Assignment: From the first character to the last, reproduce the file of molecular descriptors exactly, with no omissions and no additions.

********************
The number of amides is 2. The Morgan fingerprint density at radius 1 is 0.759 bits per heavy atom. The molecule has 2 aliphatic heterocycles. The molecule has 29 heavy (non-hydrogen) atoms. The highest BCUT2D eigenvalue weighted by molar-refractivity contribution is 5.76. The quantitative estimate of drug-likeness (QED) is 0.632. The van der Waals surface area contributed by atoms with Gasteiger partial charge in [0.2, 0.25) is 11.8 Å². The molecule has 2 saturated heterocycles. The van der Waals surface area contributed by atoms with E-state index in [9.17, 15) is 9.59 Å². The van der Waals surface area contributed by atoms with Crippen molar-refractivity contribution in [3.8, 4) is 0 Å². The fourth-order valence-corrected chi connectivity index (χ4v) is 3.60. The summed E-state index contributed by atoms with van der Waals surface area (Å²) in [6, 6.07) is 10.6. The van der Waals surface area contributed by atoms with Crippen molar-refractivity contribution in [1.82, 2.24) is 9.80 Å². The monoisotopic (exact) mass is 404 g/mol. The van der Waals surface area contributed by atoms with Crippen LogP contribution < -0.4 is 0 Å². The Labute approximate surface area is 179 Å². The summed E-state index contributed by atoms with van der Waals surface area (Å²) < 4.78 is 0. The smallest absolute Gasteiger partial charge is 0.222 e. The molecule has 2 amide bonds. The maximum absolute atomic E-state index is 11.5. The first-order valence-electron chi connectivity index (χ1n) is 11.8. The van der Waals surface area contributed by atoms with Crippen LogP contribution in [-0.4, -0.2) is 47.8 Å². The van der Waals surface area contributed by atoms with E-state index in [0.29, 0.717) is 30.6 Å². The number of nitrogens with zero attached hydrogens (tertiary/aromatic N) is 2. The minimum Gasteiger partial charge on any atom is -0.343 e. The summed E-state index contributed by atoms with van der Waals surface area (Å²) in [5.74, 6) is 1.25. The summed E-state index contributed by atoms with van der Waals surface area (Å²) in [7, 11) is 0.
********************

The number of amides is 2. The Morgan fingerprint density at radius 1 is 0.759 bits per heavy atom. The molecule has 2 aliphatic heterocycles. The molecule has 29 heavy (non-hydrogen) atoms. The highest BCUT2D eigenvalue weighted by molar-refractivity contribution is 5.76. The quantitative estimate of drug-likeness (QED) is 0.632. The van der Waals surface area contributed by atoms with Gasteiger partial charge in [0.2, 0.25) is 11.8 Å². The molecule has 2 saturated heterocycles. The van der Waals surface area contributed by atoms with E-state index in [9.17, 15) is 9.59 Å². The van der Waals surface area contributed by atoms with Crippen molar-refractivity contribution in [3.8, 4) is 0 Å². The fourth-order valence-corrected chi connectivity index (χ4v) is 3.60. The summed E-state index contributed by atoms with van der Waals surface area (Å²) in [6, 6.07) is 10.6. The van der Waals surface area contributed by atoms with Crippen molar-refractivity contribution in [1.82, 2.24) is 9.80 Å². The monoisotopic (exact) mass is 404 g/mol. The van der Waals surface area contributed by atoms with Crippen LogP contribution < -0.4 is 0 Å². The Labute approximate surface area is 179 Å². The summed E-state index contributed by atoms with van der Waals surface area (Å²) < 4.78 is 0. The smallest absolute Gasteiger partial charge is 0.222 e. The molecule has 2 amide bonds. The maximum absolute atomic E-state index is 11.5. The first-order valence-electron chi connectivity index (χ1n) is 11.8. The van der Waals surface area contributed by atoms with Crippen LogP contribution in [-0.4, -0.2) is 47.8 Å². The van der Waals surface area contributed by atoms with E-state index in [0.29, 0.717) is 30.6 Å². The number of nitrogens with zero attached hydrogens (tertiary/aromatic N) is 2. The minimum Gasteiger partial charge on any atom is -0.343 e. The summed E-state index contributed by atoms with van der Waals surface area (Å²) in [5.74, 6) is 1.25. The summed E-state index contributed by atoms with van der Waals surface area (Å²) in [7, 11) is 0.